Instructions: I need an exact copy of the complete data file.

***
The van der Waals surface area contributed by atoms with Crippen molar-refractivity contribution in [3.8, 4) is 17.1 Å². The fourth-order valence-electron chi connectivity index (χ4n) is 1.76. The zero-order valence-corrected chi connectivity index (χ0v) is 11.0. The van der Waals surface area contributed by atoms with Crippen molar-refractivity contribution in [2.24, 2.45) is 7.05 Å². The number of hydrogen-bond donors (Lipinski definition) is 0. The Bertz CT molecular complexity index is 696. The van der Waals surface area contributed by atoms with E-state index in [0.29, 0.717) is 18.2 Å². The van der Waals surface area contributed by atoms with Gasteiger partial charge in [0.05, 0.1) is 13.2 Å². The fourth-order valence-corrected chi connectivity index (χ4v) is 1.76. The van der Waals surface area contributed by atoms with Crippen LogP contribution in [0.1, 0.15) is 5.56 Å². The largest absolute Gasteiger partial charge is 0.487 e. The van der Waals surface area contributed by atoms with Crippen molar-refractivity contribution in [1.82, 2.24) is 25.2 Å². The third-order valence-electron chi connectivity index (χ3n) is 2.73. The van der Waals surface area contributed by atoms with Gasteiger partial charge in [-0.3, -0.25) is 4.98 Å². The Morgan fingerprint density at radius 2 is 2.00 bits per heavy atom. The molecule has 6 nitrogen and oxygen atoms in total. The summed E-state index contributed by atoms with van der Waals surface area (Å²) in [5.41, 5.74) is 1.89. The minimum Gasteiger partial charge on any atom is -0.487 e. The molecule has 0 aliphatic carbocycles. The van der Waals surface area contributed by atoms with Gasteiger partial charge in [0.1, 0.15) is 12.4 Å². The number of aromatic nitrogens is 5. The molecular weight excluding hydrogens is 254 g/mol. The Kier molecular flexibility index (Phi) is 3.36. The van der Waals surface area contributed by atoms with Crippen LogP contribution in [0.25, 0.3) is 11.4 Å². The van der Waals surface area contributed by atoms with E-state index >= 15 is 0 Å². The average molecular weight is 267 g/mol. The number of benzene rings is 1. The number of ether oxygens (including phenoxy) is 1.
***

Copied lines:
The van der Waals surface area contributed by atoms with Crippen molar-refractivity contribution in [3.8, 4) is 17.1 Å². The fourth-order valence-electron chi connectivity index (χ4n) is 1.76. The zero-order valence-corrected chi connectivity index (χ0v) is 11.0. The van der Waals surface area contributed by atoms with Crippen molar-refractivity contribution in [2.24, 2.45) is 7.05 Å². The number of hydrogen-bond donors (Lipinski definition) is 0. The Bertz CT molecular complexity index is 696. The van der Waals surface area contributed by atoms with E-state index in [0.29, 0.717) is 18.2 Å². The van der Waals surface area contributed by atoms with Gasteiger partial charge in [0.05, 0.1) is 13.2 Å². The fourth-order valence-corrected chi connectivity index (χ4v) is 1.76. The van der Waals surface area contributed by atoms with Crippen LogP contribution in [0.1, 0.15) is 5.56 Å². The largest absolute Gasteiger partial charge is 0.487 e. The van der Waals surface area contributed by atoms with Crippen molar-refractivity contribution in [1.82, 2.24) is 25.2 Å². The third-order valence-electron chi connectivity index (χ3n) is 2.73. The van der Waals surface area contributed by atoms with Gasteiger partial charge in [-0.3, -0.25) is 4.98 Å². The Morgan fingerprint density at radius 2 is 2.00 bits per heavy atom. The molecule has 6 nitrogen and oxygen atoms in total. The summed E-state index contributed by atoms with van der Waals surface area (Å²) in [5.41, 5.74) is 1.89. The minimum Gasteiger partial charge on any atom is -0.487 e. The molecule has 0 aliphatic carbocycles. The van der Waals surface area contributed by atoms with Gasteiger partial charge in [0.1, 0.15) is 12.4 Å². The number of aromatic nitrogens is 5. The molecular weight excluding hydrogens is 254 g/mol. The Kier molecular flexibility index (Phi) is 3.36. The van der Waals surface area contributed by atoms with Crippen LogP contribution in [0.25, 0.3) is 11.4 Å². The van der Waals surface area contributed by atoms with E-state index >= 15 is 0 Å². The average molecular weight is 267 g/mol. The number of benzene rings is 1. The number of ether oxygens (including phenoxy) is 1.